# R Notes for Topic 21: Comparing Two Proportions

## 21-3 e

Here are the computations

```pT = 163/9726
pR = 167/9745
pc = (163+165)/(9726+9745)
```

Think about how many decimal places are appropriate. For example, for pT, should you use 0.017, 0.0168, 0.01676, or even more decimal places? Will it make a difference?

## 21-3 f

You should try using the Test of Significance Calculator applet first. Afterwards, compute the test statistic using R. We'll explore different approximations to see if we always get the same value.

Using three places after the decimal.

```(.017-.017)/sqrt(.017*(1-.017)*(1/9726+1/9745))
```

Using four places after the decimal.

```(.0168-.0171)/sqrt(.0169*(1-.0169)*(1/9726+1/9745))
```

Using five places after the deimal.

```(.01676-.01714)/sqrt(.01695*(1-.01695)*(1/9726+1/9745))
```

Using the original calculations, unmodified.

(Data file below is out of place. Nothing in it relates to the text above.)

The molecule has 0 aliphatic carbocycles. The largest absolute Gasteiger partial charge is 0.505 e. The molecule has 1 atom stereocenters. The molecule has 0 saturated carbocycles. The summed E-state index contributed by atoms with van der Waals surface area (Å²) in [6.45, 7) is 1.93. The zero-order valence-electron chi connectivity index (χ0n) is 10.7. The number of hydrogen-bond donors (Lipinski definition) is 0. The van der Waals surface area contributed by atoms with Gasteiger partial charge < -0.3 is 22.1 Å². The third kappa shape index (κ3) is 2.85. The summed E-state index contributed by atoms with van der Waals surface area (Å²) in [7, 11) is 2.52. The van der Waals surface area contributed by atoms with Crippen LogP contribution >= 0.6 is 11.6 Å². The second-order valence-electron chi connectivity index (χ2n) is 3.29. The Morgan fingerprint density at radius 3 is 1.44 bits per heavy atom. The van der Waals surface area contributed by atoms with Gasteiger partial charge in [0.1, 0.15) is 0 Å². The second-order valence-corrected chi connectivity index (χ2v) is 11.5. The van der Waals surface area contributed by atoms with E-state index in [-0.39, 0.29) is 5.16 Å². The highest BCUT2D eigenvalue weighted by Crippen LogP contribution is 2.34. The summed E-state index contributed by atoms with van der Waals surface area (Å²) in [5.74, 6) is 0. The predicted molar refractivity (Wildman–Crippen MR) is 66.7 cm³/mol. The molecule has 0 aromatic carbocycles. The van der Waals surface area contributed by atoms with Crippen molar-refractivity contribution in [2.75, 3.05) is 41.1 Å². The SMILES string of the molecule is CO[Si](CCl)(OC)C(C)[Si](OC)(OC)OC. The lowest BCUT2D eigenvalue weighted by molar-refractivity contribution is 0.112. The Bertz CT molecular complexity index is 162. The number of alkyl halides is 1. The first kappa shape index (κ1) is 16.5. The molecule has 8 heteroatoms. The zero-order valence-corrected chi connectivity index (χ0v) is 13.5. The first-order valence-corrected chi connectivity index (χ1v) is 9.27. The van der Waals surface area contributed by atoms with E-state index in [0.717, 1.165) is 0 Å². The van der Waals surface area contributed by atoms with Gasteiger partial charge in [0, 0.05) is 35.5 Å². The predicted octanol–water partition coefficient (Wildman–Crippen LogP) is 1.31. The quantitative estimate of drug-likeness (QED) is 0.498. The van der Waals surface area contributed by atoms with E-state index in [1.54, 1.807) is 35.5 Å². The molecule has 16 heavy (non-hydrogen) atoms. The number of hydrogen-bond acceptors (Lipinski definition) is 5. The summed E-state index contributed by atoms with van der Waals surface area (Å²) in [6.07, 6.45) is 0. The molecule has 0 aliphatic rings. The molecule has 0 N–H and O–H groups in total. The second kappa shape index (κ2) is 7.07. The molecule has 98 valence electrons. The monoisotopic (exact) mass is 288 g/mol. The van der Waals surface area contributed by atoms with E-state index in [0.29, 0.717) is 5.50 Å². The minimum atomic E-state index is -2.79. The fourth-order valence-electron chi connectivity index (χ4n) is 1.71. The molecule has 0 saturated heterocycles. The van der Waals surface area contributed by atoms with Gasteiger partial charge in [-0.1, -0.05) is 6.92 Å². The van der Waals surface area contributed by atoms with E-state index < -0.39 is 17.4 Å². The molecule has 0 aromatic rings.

```(pT-pR)/sqrt(pc*(1-pc)*(1/9726+1/9745))
```

What do these differences suggest to you?

## 21-4 d

Let's do the first row first. You can certainly use the applet, although, as you've just seen, it does approximate a bit too much. So, let's also explore how to do the computation in R.

```pw = .71
pm = .81
nw = 100
nm = 100
pc = (pw*nw+pm*nm)/(nw+nm)
z = (pw-pm)/sqrt(pc*(1-pc)*(1/nw+1/nm))
z
pnorm(z)
2*pnorm(z)
```

note that you'll get somewhat different answers than the answer key for two reasons: First, we are using more digits of accuracy (whether or not that's a good idea). Second, we are using Pr(Z < z) while the answer key seems to be using 2*Pr(Z < |z|).

For the second line, we don't need to write quite as much. Basically, we chance `nw` and `nm` and then recalculate.

```nw = 200
nm = 200
pc = (pw*nw+pm*nm)/(nw+nm)
z = (pw-pm)/sqrt(pc*(1-pc)*(1/nw+1/nm))
z
pnorm(z)
2*pnorm(z)
```

You should be able to figure out what to change for the last line of the table.

## 21-5 a

Once again, we can use the applet or R to compute the test statistic.

```pw = 559/1835
pm = 1195/2681
nw = 1835
nm = 2681
pc = (559+1195)/(1835+2681)
z = (pw-pm)/sqrt(pc*(1-pc)*(1/nw+1/nm))
```

Given your hypothesis and that test statistic, you should be able to figure out the p-value.

## 21-6

At this point, you should be able to figure out the computations on your own. Grab one of us if you need help.

Samuel A. Rebelsky, rebelsky@grinnell.edu

Copyright (c) 2007-8 Samuel A. Rebelsky.

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